Born in 1976 and of French origin.
University studies in environmental sciences, chemistry and ecology.
Also obtained a bachelor's degree in architecture in the UK.
Followed several training courses including mosaic worker and ceramist designer.
Was inspired by the architectural porcelain work of the Japanese artist Masamichi Yoshikawa working with a white glaze slightly tinged with blue or green.
Started his studio-lab in Gennes (FR) in 2009.
Does research and experiments with Celadon glazes and has 800 test plates with Celadon glazes fixed on the wall of his lab.
Participated in international exhibitions in France, Belgium, China.
Benoît Pouplard welcomes you to his country Celadonia.
Fascinated by the far north, he constantly asks himself questions about the Arctic Circle and its mysteries.
As a researcher, but also as a ceramist and sculptor, he captures the beauty of icebergs and glaciers in translucent white porcelain enriched with Celadon glaze to a bluish colour, an inheritance from Asian culture that goes back to the period between 10th and 13th centuries.
His creations are guided by the urge to capture the soul of glaciers, the soul of the North, an urge to show the change of a world undergoing the effects of climate change. After all, glaciers are the places par excellence to show the speed of change.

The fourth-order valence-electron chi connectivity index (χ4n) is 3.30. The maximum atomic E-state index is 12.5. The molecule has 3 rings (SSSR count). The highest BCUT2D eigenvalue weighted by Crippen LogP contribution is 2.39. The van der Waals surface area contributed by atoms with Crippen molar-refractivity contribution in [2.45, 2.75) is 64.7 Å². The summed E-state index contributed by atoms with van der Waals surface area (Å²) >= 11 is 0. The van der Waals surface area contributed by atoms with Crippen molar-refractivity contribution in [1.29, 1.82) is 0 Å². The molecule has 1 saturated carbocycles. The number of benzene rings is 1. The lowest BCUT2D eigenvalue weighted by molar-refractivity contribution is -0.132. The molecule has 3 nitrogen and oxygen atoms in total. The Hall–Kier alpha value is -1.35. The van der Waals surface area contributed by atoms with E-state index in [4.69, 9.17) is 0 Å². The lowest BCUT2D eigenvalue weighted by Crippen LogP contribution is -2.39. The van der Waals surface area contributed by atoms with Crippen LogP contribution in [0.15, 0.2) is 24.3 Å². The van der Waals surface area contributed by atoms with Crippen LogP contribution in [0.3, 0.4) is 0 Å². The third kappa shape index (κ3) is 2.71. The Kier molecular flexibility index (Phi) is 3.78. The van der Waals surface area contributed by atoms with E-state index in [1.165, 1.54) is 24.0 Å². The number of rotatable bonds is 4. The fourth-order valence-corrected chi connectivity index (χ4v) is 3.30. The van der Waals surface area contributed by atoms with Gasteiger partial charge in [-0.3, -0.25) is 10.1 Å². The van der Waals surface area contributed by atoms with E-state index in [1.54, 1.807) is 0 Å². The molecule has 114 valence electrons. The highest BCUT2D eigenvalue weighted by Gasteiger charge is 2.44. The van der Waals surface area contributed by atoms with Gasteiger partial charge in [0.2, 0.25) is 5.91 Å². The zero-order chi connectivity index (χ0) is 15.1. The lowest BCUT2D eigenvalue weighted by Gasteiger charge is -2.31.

His works are experiments, icebergs, translucent and bluish, in which large air bubbles are trapped. With Celadon glazes, thick in substance, silky, milky, translucent and approaching the colour of jade, he creates a completely separate signature.
Benoît creates cylindrical plaster moulds where he casts the porcelain by roto-moulding.
Each piece is the result of a casting by successive stratifications of prepared porcelain slip and glazes.
The pieces are fired at 1000°C in an electric kiln and immersed in several successive glaze baths.
The pieces are then fired at 1300°C in a gas kiln.
Then the pieces will change shape, open up, crack, expand and sometimes turn over.